In addition to relief weekends, some of the kids get to spend a couple of weekends a year with their biological families, and a week both at Christmas and over the the 4th of July.  Two of the boys aren’t always able to do this because of long distance traveling, so they usually spend that time with Brinn and I, or with Bill and Lori, some other relief parents.  These kids really bond with their relief parents.  When we stopped at a gas station to fill up on a drive home one day, Brinn and Sam went inside to grab some drinks.  I sat in the jeep.  Sam cares enough about his relief family that he recalled a tiny detail about me, and he stopped Brinn from buying a bottle of Dr. Pepper because he remembered that Mrs. Ashlee likes Dr. Pepper better from a can.

The MSR kids stay pretty busy.  Several of the boys played baseball over thes ummer, and football this fall.  The girls are taking kick boxing and dance.  The boys live for hunting and fishing.  All the kids are also taking riding lessons.  The ranch is fortunate to be situated on 200 acres, and has some EXCELLENT fencing.  Gracie and Jesse are the two ranch horses.  Jesse’s owner donated him a few years back, and Gracie’s owners, Chris and Shelly Lawson (they used to own Mount & Rider, the most awesome tack store Knoxville ever had) have loaned her to us for ranch use.  From time to time, Bear and Reggie fill in for lesson ponies as well.

The staff and residents at the ranch have come to be family for us.  I am head over heels in love with each one of them, and am thrilled to have the opportunity to raise Ian as part of such a large, crazy family.  He has some pretty amazing brothers and sisters who really care about him.  Ben has already said that he’s going to coach Ian’s little league football team.  Lil jokes about being such a good baby sitter because he “soothes Ian’s soul.”  Sam grabs Ian away from Tabitha every chance he gets and tells him all the reasons why he’s going to love deer hunting.  Zack, one of the most high energy kids I’ve ever met, will sit patiently and feed Ian his bottle.  Greg and Kim came to visit Ian at the hospital just hours after he was born.  And this treatment started before Ian was even born; shortly before Ian was born the ranch threw a surprise baby shower and truly showered us with gifts for Ian.  All of the kids and staff attended and presented us with the sweetest handmade cards.  Who could ask for a better family?  Sometimes I feel guilty.  Plenty of people have little family, but I have my family of Ian, Brinn, and the critters; then my extended family with some fantastic parents, grandparents, aunts, uncles, and cousins; and finally my ranch family.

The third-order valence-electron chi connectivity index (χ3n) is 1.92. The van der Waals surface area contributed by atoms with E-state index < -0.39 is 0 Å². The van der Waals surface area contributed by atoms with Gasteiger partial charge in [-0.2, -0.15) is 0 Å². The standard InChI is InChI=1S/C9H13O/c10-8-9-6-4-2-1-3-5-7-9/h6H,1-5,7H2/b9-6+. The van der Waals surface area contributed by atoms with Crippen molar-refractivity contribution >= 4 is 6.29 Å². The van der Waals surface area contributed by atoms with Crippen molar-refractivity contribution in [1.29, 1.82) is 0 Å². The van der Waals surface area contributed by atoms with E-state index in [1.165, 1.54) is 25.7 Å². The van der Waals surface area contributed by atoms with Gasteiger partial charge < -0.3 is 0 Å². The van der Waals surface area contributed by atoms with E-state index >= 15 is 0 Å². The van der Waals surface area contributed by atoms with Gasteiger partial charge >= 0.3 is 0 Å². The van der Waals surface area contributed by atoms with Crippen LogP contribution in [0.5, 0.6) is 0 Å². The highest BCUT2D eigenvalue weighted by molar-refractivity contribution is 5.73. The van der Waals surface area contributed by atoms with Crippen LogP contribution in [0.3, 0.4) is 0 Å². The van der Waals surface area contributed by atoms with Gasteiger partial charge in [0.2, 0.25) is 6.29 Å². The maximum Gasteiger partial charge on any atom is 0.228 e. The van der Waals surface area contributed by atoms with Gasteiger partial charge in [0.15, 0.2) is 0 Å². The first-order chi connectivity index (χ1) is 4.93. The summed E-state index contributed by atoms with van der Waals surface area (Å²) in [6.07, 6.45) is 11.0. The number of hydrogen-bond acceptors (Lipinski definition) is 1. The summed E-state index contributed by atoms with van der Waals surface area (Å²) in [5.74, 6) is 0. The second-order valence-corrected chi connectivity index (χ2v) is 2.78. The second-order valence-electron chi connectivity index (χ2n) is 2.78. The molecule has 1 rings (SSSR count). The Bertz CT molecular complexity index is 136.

About ashleekiser

“For in Calormen, story-telling (whether the stories are true or made up) is a thing you're taught, just as English boys and girls are taught essay-writing. The difference is that people want to hear the stories, whereas I never heard of anyone who wanted to read the essays.” ― C.S. Lewis, The Horse and His Boy Join us on our family adventures as I try to tell our stories rather than bore you with more online essays.